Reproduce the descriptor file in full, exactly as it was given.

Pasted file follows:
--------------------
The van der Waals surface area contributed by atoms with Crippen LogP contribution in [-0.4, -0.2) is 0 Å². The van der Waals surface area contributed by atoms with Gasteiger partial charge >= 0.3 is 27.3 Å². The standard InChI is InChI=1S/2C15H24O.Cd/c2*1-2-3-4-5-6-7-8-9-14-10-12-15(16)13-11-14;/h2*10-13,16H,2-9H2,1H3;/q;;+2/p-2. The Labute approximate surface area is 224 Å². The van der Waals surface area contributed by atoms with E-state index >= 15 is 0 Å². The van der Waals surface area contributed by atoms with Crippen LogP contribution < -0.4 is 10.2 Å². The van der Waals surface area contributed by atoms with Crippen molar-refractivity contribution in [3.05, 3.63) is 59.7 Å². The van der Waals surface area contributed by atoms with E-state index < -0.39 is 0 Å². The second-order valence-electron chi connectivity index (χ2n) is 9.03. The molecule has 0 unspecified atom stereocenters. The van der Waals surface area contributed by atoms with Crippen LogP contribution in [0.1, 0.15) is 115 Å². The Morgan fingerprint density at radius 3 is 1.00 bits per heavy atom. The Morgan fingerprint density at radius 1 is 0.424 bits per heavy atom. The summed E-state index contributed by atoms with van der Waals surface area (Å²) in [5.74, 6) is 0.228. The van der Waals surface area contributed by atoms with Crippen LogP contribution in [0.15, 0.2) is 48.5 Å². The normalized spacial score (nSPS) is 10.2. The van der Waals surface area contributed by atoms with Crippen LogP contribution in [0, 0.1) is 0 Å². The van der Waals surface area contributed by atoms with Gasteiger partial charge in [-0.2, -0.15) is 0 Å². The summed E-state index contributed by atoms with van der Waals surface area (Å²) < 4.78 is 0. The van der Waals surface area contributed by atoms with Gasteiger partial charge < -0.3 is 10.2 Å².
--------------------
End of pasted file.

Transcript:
The van der Waals surface area contributed by atoms with Crippen LogP contribution in [-0.4, -0.2) is 0 Å². The van der Waals surface area contributed by atoms with Gasteiger partial charge >= 0.3 is 27.3 Å². The standard InChI is InChI=1S/2C15H24O.Cd/c2*1-2-3-4-5-6-7-8-9-14-10-12-15(16)13-11-14;/h2*10-13,16H,2-9H2,1H3;/q;;+2/p-2. The Labute approximate surface area is 224 Å². The van der Waals surface area contributed by atoms with E-state index >= 15 is 0 Å². The van der Waals surface area contributed by atoms with Crippen LogP contribution < -0.4 is 10.2 Å². The van der Waals surface area contributed by atoms with Crippen molar-refractivity contribution in [3.05, 3.63) is 59.7 Å². The van der Waals surface area contributed by atoms with E-state index < -0.39 is 0 Å². The second-order valence-electron chi connectivity index (χ2n) is 9.03. The molecule has 0 unspecified atom stereocenters. The van der Waals surface area contributed by atoms with Crippen LogP contribution in [0.1, 0.15) is 115 Å². The Morgan fingerprint density at radius 3 is 1.00 bits per heavy atom. The Morgan fingerprint density at radius 1 is 0.424 bits per heavy atom. The summed E-state index contributed by atoms with van der Waals surface area (Å²) in [5.74, 6) is 0.228. The van der Waals surface area contributed by atoms with Crippen LogP contribution in [0.15, 0.2) is 48.5 Å². The normalized spacial score (nSPS) is 10.2. The van der Waals surface area contributed by atoms with Crippen LogP contribution in [0, 0.1) is 0 Å². The van der Waals surface area contributed by atoms with Gasteiger partial charge in [-0.2, -0.15) is 0 Å². The summed E-state index contributed by atoms with van der Waals surface area (Å²) < 4.78 is 0. The van der Waals surface area contributed by atoms with Gasteiger partial charge < -0.3 is 10.2 Å².